Scopes and Launch Context

SMART on FHIR’s authorization scheme uses OAuth scopes to communicate (and negotiate) access requirements. In general, we use scopes for three kinds of data:

  1. Clinical data
  2. Contextual data
  3. Identity data

Quick Start

Here is a quick overview of the most commonly used scopes. Read on below for complete details.

Scope Grants
patient/*.read Permission to read any resource for the current patient (see notes on wildcard scopes below)
user/*.* Permission to read and write all resources that the current user can access (see notes on wildcard scopes below)
openid profile Permission to retrieve information about the current logged-in user
launch Permission to obtain launch context when app is launched from an EHR
launch/patient When launching outside the EHR, ask for a patient to be selected at launch time
offline_access Request a refresh_token that can be used to obtain a new access token to replace an expired one, even after the end-user no long is online after the access token rexpires
online_access Request a refresh_token that can be used to obtain a new access token to replace an expired one, and that will be usable for as long as the end-user remains online.

Scopes for requesting clinical data

SMART on FHIR defines OAuth2 access scopes that correspond directly to FHIR resource types. We define read and write permissions for patient-specific and user-level access.

Clinical Scope Syntax

Expressed in EBNF notation, the clinical scope syntax is:

clinical-scope ::= ( 'patient' | 'user' ) '/' ( fhir-resource | '*' ) '.' ( 'read' | 'write' | '*' )

Clinical scope syntax diagram

Patient-specific scopes

Patient-specific scopes allow access to specific data about a single patient. (You’ll notice that we don’t need to say which patient here: clinical data scopes are all about “what” and not “who.” We’ll deal with “who” below!) Patient-specific scopes take the form: patient/:resourceType.(read|write|*).

Let’s look at a few examples:

Goal Scope Notes
Read all observations about a patient patient/Observation.read  
Read demographics about a patient patient/Patient.read Note the difference in capitalization between “patient” the permission type and “Patient” the resource.
Add new blood pressure readings for a patient patient/Observation.write Note that the permission is broader than our goal: with this scope, an app can add not only blood pressures, but other observations as well. Note also that write access does not imply read access.
Read all available data about a patient patient/*.read See notes on wildcard scopes below

User-level scopes

User-level scopes allow access to specific data that a user can access. Note that this isn’t just data about the user; it’s data available to that user. User-level scopes take the form: user/:resourceType.(read|write|*).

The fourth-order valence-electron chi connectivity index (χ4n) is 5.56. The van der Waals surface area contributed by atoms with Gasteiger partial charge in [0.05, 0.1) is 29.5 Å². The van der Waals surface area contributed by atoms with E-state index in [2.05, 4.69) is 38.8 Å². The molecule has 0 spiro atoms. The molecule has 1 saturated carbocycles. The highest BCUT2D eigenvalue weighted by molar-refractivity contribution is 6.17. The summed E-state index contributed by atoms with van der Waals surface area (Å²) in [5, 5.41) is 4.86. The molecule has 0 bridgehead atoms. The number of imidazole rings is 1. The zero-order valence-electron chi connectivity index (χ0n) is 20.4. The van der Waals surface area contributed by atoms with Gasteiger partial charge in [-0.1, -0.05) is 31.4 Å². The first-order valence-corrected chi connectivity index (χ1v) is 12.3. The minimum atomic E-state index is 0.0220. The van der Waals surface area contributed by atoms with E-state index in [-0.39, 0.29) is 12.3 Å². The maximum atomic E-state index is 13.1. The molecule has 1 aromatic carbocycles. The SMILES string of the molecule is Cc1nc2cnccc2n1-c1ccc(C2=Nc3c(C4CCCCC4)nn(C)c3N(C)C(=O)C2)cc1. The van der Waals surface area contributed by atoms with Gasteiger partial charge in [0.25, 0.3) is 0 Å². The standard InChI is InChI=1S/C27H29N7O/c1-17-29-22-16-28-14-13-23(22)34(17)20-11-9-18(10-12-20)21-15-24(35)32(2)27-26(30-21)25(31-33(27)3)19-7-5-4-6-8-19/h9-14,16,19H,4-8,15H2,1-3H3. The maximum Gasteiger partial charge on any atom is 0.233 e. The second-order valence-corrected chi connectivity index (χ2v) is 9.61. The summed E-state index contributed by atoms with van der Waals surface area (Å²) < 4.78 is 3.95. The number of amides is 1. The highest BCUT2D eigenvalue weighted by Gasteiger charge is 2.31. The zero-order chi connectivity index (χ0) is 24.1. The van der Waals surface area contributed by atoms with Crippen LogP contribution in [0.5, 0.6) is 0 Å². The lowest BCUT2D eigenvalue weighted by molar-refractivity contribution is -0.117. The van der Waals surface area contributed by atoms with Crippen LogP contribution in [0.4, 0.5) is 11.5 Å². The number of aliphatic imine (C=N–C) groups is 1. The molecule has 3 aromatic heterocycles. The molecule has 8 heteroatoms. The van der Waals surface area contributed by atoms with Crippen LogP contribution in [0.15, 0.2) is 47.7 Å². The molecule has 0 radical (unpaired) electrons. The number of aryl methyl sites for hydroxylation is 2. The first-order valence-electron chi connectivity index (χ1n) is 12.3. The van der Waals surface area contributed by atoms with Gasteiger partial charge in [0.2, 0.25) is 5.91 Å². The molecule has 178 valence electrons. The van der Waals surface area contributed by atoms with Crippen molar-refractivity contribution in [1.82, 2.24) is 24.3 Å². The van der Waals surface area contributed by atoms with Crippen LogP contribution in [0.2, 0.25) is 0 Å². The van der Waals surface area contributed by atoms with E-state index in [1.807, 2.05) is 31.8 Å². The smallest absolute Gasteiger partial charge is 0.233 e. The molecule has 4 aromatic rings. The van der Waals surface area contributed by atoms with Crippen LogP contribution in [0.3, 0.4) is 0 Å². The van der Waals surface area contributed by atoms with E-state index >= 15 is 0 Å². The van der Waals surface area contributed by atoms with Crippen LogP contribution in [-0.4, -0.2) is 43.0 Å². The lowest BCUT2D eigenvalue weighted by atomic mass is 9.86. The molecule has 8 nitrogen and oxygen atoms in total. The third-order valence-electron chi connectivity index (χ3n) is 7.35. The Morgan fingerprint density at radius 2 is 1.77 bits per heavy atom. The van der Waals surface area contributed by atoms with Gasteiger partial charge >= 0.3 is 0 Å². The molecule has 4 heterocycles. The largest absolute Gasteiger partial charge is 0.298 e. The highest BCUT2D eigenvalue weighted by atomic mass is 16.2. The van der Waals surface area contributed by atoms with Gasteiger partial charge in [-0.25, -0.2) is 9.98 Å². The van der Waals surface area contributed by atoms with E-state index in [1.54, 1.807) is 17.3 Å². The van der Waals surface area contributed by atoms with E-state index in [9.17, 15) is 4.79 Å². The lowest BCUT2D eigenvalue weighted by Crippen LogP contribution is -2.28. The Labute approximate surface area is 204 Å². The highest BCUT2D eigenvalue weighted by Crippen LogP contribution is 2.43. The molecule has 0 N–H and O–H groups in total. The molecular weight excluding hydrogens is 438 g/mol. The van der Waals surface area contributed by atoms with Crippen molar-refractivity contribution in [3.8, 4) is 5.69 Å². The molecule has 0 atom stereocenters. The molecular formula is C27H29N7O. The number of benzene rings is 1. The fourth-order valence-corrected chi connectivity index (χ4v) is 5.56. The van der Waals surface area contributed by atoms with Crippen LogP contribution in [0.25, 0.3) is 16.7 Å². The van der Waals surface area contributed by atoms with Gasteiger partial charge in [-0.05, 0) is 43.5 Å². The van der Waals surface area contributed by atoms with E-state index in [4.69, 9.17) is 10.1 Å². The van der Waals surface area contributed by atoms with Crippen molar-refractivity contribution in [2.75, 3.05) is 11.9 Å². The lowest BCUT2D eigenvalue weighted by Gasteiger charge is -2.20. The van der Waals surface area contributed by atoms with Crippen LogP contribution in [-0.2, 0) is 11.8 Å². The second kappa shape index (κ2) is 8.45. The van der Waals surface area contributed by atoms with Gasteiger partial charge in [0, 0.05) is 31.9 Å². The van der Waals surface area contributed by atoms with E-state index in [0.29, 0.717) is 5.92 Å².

Let’s look at a few examples:

Goal Scope Notes
Read a feed of all new lab observations across a patient population: user/Observation.read  
Manage all appointments to which the authorizing user has access user/Appointment.read user/Appointment.write Note that read and write both need to be supplied. (Write access does not imply read access.)
Manage all resources on behalf of the authorizing user user/*.read user/*.write Note that the permission is broader than our goal: with this scope, an app can add not only blood pressures, but other observations as well. Also see notes on wildcard scopes below.
Select a patient user/Patient.read Allows the client app to select a patient

Wildcard scopes

As noted previously, clients can request clinical scopes that contain a wildcard (*) for both the FHIR resource as well as the requested permission for the given resource. When a wildcard is requested for the FHIR resource, the client is asking for all data for all available FHIR resources, both now and in the future. This is an important distinction to understand, especially for the entity responsible for granting authorization requests from clients.

For instance, imagine a FHIR server that today just exposes the Patient resource. The authorization server asking a patient to authorize a SMART app requesting patient/*.read should inform the user that they are being asked to grant this SMART app access to not just the currently accessible data about them (patient demographics), but also any additional data the FHIR server may be enhanced to expose in the future (eg, genetics).

When a wildcard is requested for the permission, as in the case of patient/Patient.*, the client is asking for both read and write access to the FHIR resource.

As with any requested scope, the scopes ultimately granted by the authorization server may differ from the scopes requested by the client! When dealing with wildcard clinical scope requests, this is often true.

As a best practice, clients should examine the granted scopes by the authorization server and respond accordingly. Failure to do so may lead to situations in which the client attempts to access FHIR resources they were not granted access only to receieve an authorization failure by the FHIR server.

For example, imagine a client with the goal of obtaining read and write access to a patient’s allergies and as such, requests the clinical scope of patient/AllergyIntolerance.*. The authorization server may respond in a variety of ways with respect to the scopes that are ultimately granted. The following table outlines several, but not an exhaustive list of scenarios for this example:

Granted Scope Notes
patient/AllergyIntolerance.* The client was granted exactly what it requested: patient-level read and write access to allergies via the same requested wildcard scope.